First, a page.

One Must Behave When In Heaven

Seeing as though I'm in developer heaven I thought I'd treat myself and use an IE-only DHTML Behaviour for the first time.

I know, I know. I'm a hypocrite. It was only last week that I commented that using JavaScript during a page's onload event to change its DOM was a hack. For some reason I don't mind Behaviors though. Maybe it's because all the code is stuck in a file you never need to see and they're implemented by way of CSS. Makes it feel less like a hack to me.

The Behaviour I used creates striped tables with a rowover hover effect. It's quite nice actually.

Imagine you want a View to be striped. You can do this now with Domino 6, but not when you want to use your own HTML for the view. It's also a bit plain. What if you want a nice hover-over effect too. You know what I'm going to say don't you - it's best to do it yourself.

Plugging a Behavior in to your site is really easy. Once you've uploaded the file (more on that later and tomorrow) you simply add some CSS, like so:

 behavior: url(rowover_js.htc);
 ro--hover-background : #ddd;
 ro--hover-color : #666;
 ro--selected-background : #999;
 ro--selected-color : white;
 ro--shade-background : #f1f1f1;
 ro--light-background : transparent;

Note: The weird-looking CSS properties are used to over-ride the default colours in the .htc file.

Then you add a table (in my case with a HTML View stuck inside it) that starts like this:

<table class="rowover" striped="true">

You can get the tables looking really cool. But that's the easy bit. The tricky bit is getting the .htc files recognised by IE. I'll talk about this tomorrow as it's a lesson worth knowing in its own right.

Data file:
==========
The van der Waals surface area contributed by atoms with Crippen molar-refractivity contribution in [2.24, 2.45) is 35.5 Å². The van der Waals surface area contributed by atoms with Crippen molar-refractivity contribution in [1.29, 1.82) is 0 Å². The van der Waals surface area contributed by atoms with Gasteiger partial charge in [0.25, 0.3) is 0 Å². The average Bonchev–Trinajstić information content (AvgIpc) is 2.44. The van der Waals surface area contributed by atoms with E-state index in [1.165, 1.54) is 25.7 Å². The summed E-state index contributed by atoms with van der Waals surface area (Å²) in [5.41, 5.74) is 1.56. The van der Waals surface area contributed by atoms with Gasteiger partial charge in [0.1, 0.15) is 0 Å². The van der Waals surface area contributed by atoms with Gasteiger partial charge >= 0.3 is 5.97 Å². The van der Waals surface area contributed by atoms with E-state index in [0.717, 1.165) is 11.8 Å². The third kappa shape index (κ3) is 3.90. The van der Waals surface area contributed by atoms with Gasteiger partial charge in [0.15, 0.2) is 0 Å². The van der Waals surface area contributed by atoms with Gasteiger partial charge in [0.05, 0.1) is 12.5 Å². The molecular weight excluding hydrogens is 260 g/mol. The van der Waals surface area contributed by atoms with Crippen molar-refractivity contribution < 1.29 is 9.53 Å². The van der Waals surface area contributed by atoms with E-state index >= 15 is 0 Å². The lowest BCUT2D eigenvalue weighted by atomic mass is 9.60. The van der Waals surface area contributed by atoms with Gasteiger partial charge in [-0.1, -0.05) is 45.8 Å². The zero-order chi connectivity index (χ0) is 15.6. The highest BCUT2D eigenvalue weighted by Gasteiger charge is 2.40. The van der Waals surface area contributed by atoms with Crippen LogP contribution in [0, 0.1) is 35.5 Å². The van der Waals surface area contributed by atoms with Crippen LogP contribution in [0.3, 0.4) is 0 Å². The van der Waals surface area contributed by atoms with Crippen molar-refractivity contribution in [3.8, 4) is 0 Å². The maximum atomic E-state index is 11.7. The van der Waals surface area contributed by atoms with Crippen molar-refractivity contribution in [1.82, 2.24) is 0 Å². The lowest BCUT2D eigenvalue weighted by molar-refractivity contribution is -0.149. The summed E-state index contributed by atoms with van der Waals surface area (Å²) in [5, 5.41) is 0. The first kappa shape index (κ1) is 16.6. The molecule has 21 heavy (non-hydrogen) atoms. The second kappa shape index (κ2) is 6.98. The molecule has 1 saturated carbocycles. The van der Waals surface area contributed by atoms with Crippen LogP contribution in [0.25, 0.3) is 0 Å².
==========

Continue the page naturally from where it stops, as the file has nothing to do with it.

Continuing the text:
And before any of you say it, I know using IE-only techniques isn't cool. But, I'm allowing myself to do it just this once. Deep down we all know it's much nicer designing just for IE...


  1. Check out


    What behaviors are for IE is XBL for Mozilla, the above link combines the two

    • avatar
    • Jake
    • Wed 3 Aug 2005 08:44 AM


  2. You actually can make tables with alternating row colors using your own HTML, even in R5. Just set your view contents to HTML, then make the first column like so:

    "<script language=javascript> document.write(\'<TR BGColor=\' + (" +

    @DocNumber + " % 2 ? \'FFFFD0\' : \'E0FFDF\') + \'><TD>\'); </Script>"

    You can also do mouseover row highlights:


    • avatar
    • harkpabst_meliantrop
    • Wed 3 Aug 2005 10:38 AM

    I know, back in R5 this was cool stuff. And then the brilliant irony, that something completely useless in the client (@DocNumber) could finally be used programmatically in the browser, thanks to client-side code (one more thing probably nobody had ever thought of at Iris, when designing the product). But when I look at one document.write() per row nowadays, it makes me shiver.

    • avatar
    • Jake
    • Wed 3 Aug 2005 10:54 AM

    I'm not a fan of one document.write() per row either. Imagine a browser with no JS. They see no view! At least with behaviours the fail "gracefully".

    • avatar
    • Jorge Coelho
    • Wed 3 Aug 2005 11:01 AM

    You could use a modified version of this code here to get it working on multiple browsers. I would just write a JS function to change the row color and then to reset it. Even better just create a class and assign and un-assign the class.


  3. To bad it's IE only. I've found Tigra tables (see:

    {Link} ) a while ago. Since the basic version is free I use it a lot. It allow you to decorate (including mouseover) an existing table at any time. It also would qualify for "code is tucked away in a file you never see". However you need to insert some JS into your design.

    :-) stw

  4. I just saw your post, i'm using this for 2 years now and all my (IE) user are loving it!

    I also use the sort .htc quite a lot

    Keep up the great work!


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Written by Jake Howlett on Wed 3 Aug 2005

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